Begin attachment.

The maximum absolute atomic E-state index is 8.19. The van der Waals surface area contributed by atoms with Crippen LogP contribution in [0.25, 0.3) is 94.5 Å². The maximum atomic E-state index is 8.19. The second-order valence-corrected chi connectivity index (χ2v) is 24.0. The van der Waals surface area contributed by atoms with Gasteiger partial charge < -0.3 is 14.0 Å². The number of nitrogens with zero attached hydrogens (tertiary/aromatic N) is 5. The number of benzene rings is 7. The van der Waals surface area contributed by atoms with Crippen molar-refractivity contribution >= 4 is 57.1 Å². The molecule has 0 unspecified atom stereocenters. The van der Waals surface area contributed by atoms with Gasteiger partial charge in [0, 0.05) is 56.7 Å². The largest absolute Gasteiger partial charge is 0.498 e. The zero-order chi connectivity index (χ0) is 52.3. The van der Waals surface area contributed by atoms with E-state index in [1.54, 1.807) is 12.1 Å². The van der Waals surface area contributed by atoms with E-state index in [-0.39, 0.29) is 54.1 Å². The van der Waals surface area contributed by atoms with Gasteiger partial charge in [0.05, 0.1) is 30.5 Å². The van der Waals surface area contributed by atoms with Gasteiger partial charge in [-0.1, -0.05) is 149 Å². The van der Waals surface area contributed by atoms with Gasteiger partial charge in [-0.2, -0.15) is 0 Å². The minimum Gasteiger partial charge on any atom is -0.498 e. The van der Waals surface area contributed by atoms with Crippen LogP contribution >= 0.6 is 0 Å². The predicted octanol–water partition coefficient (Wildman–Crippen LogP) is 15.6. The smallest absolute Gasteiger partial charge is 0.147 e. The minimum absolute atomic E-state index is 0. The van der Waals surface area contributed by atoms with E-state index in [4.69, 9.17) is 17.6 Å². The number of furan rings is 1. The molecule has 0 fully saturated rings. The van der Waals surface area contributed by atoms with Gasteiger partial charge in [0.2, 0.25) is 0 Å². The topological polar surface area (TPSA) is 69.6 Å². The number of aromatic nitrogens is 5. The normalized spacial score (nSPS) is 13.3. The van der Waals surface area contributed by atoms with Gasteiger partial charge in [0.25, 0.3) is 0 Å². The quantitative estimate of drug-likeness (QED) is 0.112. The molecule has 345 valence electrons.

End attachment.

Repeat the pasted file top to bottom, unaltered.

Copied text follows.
The maximum absolute atomic E-state index is 8.19. The van der Waals surface area contributed by atoms with Crippen LogP contribution in [0.25, 0.3) is 94.5 Å². The maximum atomic E-state index is 8.19. The second-order valence-corrected chi connectivity index (χ2v) is 24.0. The van der Waals surface area contributed by atoms with Gasteiger partial charge < -0.3 is 14.0 Å². The number of nitrogens with zero attached hydrogens (tertiary/aromatic N) is 5. The number of benzene rings is 7. The van der Waals surface area contributed by atoms with Crippen molar-refractivity contribution >= 4 is 57.1 Å². The molecule has 0 unspecified atom stereocenters. The van der Waals surface area contributed by atoms with Gasteiger partial charge in [0, 0.05) is 56.7 Å². The largest absolute Gasteiger partial charge is 0.498 e. The zero-order chi connectivity index (χ0) is 52.3. The van der Waals surface area contributed by atoms with E-state index in [1.54, 1.807) is 12.1 Å². The van der Waals surface area contributed by atoms with E-state index in [-0.39, 0.29) is 54.1 Å². The van der Waals surface area contributed by atoms with Gasteiger partial charge in [0.05, 0.1) is 30.5 Å². The van der Waals surface area contributed by atoms with Gasteiger partial charge in [-0.1, -0.05) is 149 Å². The van der Waals surface area contributed by atoms with Gasteiger partial charge in [-0.2, -0.15) is 0 Å². The minimum Gasteiger partial charge on any atom is -0.498 e. The van der Waals surface area contributed by atoms with Crippen LogP contribution >= 0.6 is 0 Å². The predicted octanol–water partition coefficient (Wildman–Crippen LogP) is 15.6. The smallest absolute Gasteiger partial charge is 0.147 e. The minimum absolute atomic E-state index is 0. The van der Waals surface area contributed by atoms with E-state index in [4.69, 9.17) is 17.6 Å². The number of furan rings is 1. The molecule has 0 fully saturated rings. The van der Waals surface area contributed by atoms with Gasteiger partial charge in [0.2, 0.25) is 0 Å². The topological polar surface area (TPSA) is 69.6 Å². The number of aromatic nitrogens is 5. The normalized spacial score (nSPS) is 13.3. The van der Waals surface area contributed by atoms with Gasteiger partial charge in [0.25, 0.3) is 0 Å². The quantitative estimate of drug-likeness (QED) is 0.112. The molecule has 345 valence electrons.